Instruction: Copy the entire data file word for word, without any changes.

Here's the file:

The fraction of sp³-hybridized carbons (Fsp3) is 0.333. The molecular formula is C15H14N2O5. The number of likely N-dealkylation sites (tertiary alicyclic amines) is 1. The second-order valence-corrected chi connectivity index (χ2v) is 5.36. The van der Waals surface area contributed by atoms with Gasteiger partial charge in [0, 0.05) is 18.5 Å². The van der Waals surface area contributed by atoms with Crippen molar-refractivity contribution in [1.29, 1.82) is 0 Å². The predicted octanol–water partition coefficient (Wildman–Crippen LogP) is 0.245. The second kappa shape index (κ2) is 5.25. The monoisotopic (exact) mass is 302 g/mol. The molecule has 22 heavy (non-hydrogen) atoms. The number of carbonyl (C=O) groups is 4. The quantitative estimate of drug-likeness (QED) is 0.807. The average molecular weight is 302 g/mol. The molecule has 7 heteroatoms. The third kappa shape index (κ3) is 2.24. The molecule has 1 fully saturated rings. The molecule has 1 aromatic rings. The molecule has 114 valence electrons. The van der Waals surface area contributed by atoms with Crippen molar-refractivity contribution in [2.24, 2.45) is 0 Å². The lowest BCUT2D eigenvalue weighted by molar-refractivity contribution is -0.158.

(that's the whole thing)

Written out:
The fraction of sp³-hybridized carbons (Fsp3) is 0.333. The molecular formula is C15H14N2O5. The number of likely N-dealkylation sites (tertiary alicyclic amines) is 1. The second-order valence-corrected chi connectivity index (χ2v) is 5.36. The van der Waals surface area contributed by atoms with Gasteiger partial charge in [0, 0.05) is 18.5 Å². The van der Waals surface area contributed by atoms with Crippen molar-refractivity contribution in [1.29, 1.82) is 0 Å². The predicted octanol–water partition coefficient (Wildman–Crippen LogP) is 0.245. The second kappa shape index (κ2) is 5.25. The monoisotopic (exact) mass is 302 g/mol. The molecule has 22 heavy (non-hydrogen) atoms. The number of carbonyl (C=O) groups is 4. The quantitative estimate of drug-likeness (QED) is 0.807. The average molecular weight is 302 g/mol. The molecule has 7 heteroatoms. The third kappa shape index (κ3) is 2.24. The molecule has 1 fully saturated rings. The molecule has 1 aromatic rings. The molecule has 114 valence electrons. The van der Waals surface area contributed by atoms with Crippen molar-refractivity contribution in [2.24, 2.45) is 0 Å². The lowest BCUT2D eigenvalue weighted by molar-refractivity contribution is -0.158.